Sinohydro and CGC, both companies owned by China’s central government, signed contracts with Mercy Corps in 2018 to construct the IMAGINE Program infrastructure.Footnote 26 The first, Sinohydro, is the name of a former central SOE that was merged with another central SOE in 2011 to create a new conglomerate—PowerChina.Footnote 27 Although the company is popularly known as “Sinohydro” in international markets, the legal entity partnering with Mercy Corps on the IMAGINE Program is PowerChina International, PowerChina’s flagship subsidiary. China Geo-Engineering Corporation (CGC) is also a Chinese central SOE.Footnote 28 First established in 1982, today, it is a comprehensive contractor with business activities ranging from the construction of water works and transportation infrastructure to mineral surveying and mining.

Multiple factors motivated Sinohydro and CGC to submit bids for the Mercy Corps contracts. First, although the contracts were much smaller than the companies’ other international projects, the IMAGINE Program helped them expand into new markets and business areas. The IMAGINE Program was CGC’s first project in the DRC, and it was Sinohydro’s first project in the country’s water sector. In addition, the SOEs viewed INGOs and IGOs as reliable partners. As a representative of Sinohydro’s West Africa department explained: “We care not only about the project, but also about the employer. NGOs we think are good employers. Why do we think so? One important way in which we judge potential projects is the funding issue. How will we be able to issue construction payments? If we assess the funding for the project to be stable and reliable, then we take this into consideration when bidding.”Footnote 29 In sum, the Chinese companies perceived Mercy Corps to be a reliable partner that could help them break into new markets and navigate an operationally challenging business environment.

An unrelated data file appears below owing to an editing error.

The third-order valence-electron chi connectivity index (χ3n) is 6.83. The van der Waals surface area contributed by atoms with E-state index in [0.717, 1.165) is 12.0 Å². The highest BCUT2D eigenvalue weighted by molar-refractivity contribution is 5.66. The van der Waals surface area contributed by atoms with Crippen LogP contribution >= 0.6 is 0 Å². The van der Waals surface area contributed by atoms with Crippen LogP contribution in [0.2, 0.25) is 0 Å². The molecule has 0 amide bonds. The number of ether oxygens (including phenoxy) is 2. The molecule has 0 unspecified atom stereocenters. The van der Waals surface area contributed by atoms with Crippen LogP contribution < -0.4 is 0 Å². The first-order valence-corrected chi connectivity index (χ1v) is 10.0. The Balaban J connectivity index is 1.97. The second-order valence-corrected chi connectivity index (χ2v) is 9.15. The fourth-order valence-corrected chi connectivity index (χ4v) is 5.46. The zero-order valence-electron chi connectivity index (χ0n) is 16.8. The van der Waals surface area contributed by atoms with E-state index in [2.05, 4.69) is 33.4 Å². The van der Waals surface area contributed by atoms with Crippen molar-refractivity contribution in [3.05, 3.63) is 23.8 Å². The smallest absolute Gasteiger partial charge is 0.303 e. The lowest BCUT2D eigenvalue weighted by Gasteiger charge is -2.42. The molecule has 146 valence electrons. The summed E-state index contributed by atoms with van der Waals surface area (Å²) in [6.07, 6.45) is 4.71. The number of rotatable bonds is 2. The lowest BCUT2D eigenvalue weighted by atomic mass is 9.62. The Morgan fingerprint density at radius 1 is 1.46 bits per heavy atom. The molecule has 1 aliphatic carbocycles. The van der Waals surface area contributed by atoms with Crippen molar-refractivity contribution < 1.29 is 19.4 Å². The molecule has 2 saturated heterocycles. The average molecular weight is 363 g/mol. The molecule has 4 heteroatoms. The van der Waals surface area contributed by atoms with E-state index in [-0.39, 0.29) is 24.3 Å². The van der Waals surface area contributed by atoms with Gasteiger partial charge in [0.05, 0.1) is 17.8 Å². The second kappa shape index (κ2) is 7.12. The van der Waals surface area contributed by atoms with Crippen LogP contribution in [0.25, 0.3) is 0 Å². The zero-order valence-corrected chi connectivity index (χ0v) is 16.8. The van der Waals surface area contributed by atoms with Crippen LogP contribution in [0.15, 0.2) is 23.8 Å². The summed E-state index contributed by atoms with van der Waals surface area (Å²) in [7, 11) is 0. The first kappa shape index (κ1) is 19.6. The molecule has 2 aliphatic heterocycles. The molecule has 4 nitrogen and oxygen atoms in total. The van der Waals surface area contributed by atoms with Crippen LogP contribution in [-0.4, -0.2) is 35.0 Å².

International Committee of the Red Cross and the Alhamduri Urban Water Works in Nigeria

Our second case involves CGC’s work with the International Committee of the Red Cross (ICRC) on the Alhamduri Urban Water Works in Nigeria. The ICRC is one of the world’s oldest humanitarian organizations, founded in Switzerland in 1863. Its mandate, formalized under the Geneva Convention of 1949, is to assist the victims of conflict and violence and promote laws protecting victims of war worldwide. It employs over 20,000 people and operates in more than 80 countries.Footnote 30 In Nigeria, the ICRC’s activities center on responding to the humanitarian consequences of ongoing armed conflict in the North East, as well as insecurity in the North West, North Central, and South South regions. Specifically, it assists with missing persons investigations, communications, and counseling; public health assistance, including improved access to water and sanitation; and the provision of food as well as other forms of material aid.Footnote 31